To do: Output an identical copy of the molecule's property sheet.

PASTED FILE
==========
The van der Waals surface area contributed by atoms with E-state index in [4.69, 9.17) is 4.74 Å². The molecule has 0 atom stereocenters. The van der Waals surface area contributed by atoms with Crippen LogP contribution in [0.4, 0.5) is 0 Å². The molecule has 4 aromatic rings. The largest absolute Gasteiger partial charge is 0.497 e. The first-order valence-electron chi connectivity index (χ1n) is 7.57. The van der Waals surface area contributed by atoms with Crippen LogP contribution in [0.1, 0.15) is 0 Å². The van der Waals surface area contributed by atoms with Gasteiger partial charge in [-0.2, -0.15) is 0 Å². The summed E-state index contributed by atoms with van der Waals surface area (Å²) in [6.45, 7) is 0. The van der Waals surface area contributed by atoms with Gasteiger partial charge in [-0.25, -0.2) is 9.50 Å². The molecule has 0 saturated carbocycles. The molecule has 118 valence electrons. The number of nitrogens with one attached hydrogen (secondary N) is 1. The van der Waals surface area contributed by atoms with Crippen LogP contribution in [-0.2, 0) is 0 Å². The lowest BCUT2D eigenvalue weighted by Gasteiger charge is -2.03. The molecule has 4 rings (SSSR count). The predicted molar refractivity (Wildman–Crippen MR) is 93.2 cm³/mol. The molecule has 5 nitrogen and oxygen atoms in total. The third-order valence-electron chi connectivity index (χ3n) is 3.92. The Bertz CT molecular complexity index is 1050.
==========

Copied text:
The van der Waals surface area contributed by atoms with E-state index in [4.69, 9.17) is 4.74 Å². The molecule has 0 atom stereocenters. The van der Waals surface area contributed by atoms with Crippen LogP contribution in [0.4, 0.5) is 0 Å². The molecule has 4 aromatic rings. The largest absolute Gasteiger partial charge is 0.497 e. The first-order valence-electron chi connectivity index (χ1n) is 7.57. The van der Waals surface area contributed by atoms with Crippen LogP contribution in [0.1, 0.15) is 0 Å². The van der Waals surface area contributed by atoms with Gasteiger partial charge in [-0.2, -0.15) is 0 Å². The summed E-state index contributed by atoms with van der Waals surface area (Å²) in [6.45, 7) is 0. The van der Waals surface area contributed by atoms with Gasteiger partial charge in [-0.25, -0.2) is 9.50 Å². The molecule has 0 saturated carbocycles. The molecule has 118 valence electrons. The number of nitrogens with one attached hydrogen (secondary N) is 1. The van der Waals surface area contributed by atoms with Crippen LogP contribution in [-0.2, 0) is 0 Å². The lowest BCUT2D eigenvalue weighted by Gasteiger charge is -2.03. The molecule has 4 rings (SSSR count). The predicted molar refractivity (Wildman–Crippen MR) is 93.2 cm³/mol. The molecule has 5 nitrogen and oxygen atoms in total. The third-order valence-electron chi connectivity index (χ3n) is 3.92. The Bertz CT molecular complexity index is 1050.